“It’s about making sure going into camp next year, we have to change some details, change our mindset and have a good start. A lot of reasons we fall behind in games is because we give up easy goals. It’s not about effort. It’s about thinking, about working smart and playing better.” 

Don't have players in Lehigh Valley who can challenge for jobs now

When asked directly whether some of the current Phantoms can challenge for full-time positions with the Flyers next season, Fletcher redirected his answer toward the need for outside help. 

“Obviously, somebody can come in and make the team, but they’re going to have to earn it,” Fletcher said. “We’re not looking just to put players on the team. I hope we’re a little deeper up front and on the blue line and it will be a little tougher to make the team. That would be ideal.”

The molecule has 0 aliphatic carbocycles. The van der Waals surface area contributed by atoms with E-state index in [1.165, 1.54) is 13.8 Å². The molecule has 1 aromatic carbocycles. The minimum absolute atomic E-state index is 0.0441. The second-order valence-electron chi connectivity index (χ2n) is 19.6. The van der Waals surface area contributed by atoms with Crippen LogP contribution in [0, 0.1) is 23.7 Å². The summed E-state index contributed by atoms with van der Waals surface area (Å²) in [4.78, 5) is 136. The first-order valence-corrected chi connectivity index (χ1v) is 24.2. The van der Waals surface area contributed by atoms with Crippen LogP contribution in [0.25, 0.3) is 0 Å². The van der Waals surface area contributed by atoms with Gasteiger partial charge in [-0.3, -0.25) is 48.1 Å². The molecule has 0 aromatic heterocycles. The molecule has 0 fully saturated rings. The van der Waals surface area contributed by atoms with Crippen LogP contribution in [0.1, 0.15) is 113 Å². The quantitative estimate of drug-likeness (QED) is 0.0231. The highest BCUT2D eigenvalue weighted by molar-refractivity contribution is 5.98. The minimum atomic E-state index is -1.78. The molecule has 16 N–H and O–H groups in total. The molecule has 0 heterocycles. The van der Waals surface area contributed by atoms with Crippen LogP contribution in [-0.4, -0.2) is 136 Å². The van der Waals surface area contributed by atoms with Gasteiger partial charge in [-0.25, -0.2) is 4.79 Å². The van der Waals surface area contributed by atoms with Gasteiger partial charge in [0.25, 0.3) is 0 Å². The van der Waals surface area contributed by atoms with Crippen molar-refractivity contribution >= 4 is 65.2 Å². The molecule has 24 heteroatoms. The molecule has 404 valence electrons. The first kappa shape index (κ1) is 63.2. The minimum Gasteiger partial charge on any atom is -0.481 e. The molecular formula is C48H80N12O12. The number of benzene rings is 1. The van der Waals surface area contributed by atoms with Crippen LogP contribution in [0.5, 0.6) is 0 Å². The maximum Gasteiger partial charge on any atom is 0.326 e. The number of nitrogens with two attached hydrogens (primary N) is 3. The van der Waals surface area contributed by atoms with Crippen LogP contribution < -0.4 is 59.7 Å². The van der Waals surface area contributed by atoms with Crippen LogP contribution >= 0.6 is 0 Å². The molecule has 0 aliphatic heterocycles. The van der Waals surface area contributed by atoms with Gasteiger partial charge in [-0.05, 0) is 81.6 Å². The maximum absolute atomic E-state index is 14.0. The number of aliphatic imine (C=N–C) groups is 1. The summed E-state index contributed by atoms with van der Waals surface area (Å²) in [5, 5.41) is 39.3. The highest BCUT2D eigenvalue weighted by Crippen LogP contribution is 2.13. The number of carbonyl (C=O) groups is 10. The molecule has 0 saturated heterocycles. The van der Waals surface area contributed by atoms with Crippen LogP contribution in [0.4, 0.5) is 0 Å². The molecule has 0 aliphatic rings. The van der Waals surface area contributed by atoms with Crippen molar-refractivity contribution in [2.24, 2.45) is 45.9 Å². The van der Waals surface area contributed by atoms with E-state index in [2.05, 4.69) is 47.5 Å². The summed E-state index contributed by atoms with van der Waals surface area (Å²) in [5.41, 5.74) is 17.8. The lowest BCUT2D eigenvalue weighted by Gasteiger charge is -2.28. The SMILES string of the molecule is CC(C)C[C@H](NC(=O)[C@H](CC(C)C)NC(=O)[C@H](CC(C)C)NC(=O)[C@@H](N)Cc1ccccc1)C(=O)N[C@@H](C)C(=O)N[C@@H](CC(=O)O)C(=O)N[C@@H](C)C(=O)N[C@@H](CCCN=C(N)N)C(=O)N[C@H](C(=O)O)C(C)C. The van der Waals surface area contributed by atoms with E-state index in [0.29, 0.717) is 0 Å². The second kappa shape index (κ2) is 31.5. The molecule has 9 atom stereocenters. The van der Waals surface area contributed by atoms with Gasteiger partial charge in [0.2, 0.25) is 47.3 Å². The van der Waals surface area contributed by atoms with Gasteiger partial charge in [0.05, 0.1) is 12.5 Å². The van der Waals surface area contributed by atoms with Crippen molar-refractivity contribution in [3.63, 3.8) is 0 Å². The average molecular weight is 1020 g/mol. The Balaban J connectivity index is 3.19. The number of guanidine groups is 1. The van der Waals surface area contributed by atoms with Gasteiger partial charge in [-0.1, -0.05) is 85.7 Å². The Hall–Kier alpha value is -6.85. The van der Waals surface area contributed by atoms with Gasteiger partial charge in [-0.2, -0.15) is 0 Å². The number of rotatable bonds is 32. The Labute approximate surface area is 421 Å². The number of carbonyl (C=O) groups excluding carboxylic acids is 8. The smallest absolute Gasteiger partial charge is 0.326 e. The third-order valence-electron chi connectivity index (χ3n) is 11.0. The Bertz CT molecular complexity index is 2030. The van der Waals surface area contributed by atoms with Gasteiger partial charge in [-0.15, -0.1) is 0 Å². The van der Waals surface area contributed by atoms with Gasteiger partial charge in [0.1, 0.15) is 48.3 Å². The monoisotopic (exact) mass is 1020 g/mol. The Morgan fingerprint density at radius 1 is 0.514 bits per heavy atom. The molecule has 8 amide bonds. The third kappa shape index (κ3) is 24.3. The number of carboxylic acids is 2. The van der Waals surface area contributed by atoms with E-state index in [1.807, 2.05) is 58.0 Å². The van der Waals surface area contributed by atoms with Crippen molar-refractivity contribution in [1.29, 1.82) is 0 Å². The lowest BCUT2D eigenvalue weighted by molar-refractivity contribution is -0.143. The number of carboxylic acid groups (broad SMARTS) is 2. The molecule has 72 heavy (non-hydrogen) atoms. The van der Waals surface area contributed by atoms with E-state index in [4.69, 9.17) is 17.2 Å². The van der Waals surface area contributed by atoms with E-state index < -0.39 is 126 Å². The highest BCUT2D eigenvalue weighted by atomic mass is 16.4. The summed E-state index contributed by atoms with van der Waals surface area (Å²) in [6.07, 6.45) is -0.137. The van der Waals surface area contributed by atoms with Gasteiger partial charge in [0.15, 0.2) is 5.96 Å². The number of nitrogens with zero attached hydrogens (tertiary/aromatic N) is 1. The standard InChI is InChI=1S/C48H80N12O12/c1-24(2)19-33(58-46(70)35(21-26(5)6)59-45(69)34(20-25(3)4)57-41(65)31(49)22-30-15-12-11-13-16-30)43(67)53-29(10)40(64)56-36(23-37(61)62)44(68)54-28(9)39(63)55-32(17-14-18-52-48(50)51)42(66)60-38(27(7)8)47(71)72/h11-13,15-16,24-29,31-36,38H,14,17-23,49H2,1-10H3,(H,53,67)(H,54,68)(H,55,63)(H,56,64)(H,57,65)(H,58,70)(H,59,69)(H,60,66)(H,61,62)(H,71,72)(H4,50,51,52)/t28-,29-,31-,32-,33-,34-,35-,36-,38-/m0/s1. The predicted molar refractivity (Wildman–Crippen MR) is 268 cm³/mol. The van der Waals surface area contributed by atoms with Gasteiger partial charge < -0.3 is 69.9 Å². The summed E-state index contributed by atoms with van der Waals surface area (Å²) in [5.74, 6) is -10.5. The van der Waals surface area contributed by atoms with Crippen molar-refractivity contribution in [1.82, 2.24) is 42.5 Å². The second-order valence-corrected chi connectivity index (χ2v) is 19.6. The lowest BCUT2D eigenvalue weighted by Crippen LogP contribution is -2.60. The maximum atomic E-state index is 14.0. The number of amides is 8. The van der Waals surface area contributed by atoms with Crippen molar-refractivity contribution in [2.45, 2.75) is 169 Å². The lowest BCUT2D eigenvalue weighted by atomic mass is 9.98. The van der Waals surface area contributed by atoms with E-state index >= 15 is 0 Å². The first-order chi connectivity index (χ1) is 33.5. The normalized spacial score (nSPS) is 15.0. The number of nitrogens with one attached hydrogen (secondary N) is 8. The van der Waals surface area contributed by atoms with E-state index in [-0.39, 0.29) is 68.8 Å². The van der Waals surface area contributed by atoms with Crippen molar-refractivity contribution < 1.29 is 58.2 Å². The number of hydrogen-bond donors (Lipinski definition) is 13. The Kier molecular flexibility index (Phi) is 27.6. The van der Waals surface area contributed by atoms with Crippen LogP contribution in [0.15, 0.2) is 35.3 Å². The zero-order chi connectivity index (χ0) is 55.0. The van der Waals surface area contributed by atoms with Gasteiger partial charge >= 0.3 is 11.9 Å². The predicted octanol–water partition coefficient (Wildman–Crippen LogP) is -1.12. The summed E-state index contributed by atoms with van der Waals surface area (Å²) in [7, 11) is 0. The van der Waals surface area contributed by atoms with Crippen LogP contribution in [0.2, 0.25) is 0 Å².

A lack of forward depth at the AHL level is one reason why Fletcher re-signed Michael Raffl as there really isn’t a player ready to step up and fill that role.

No surgeries and likely no buyouts

Outside of goaltending, the Flyers were relatively healthy this season with the majority of players dealing with minor issues throughout the course of the season. The Flyers don’t anticipate any offseason surgeries, but they should know definitively after some follow-up exams. 

Fletcher also added he’s "not a big fan of buyouts." In buying out contracts, teams stretch out the cap hit over future seasons and that’s not an ideal situation for the Flyers' GM. Defenseman Andrew MacDonald would appear to be the likely candidate with one season at a $5 million cap hit.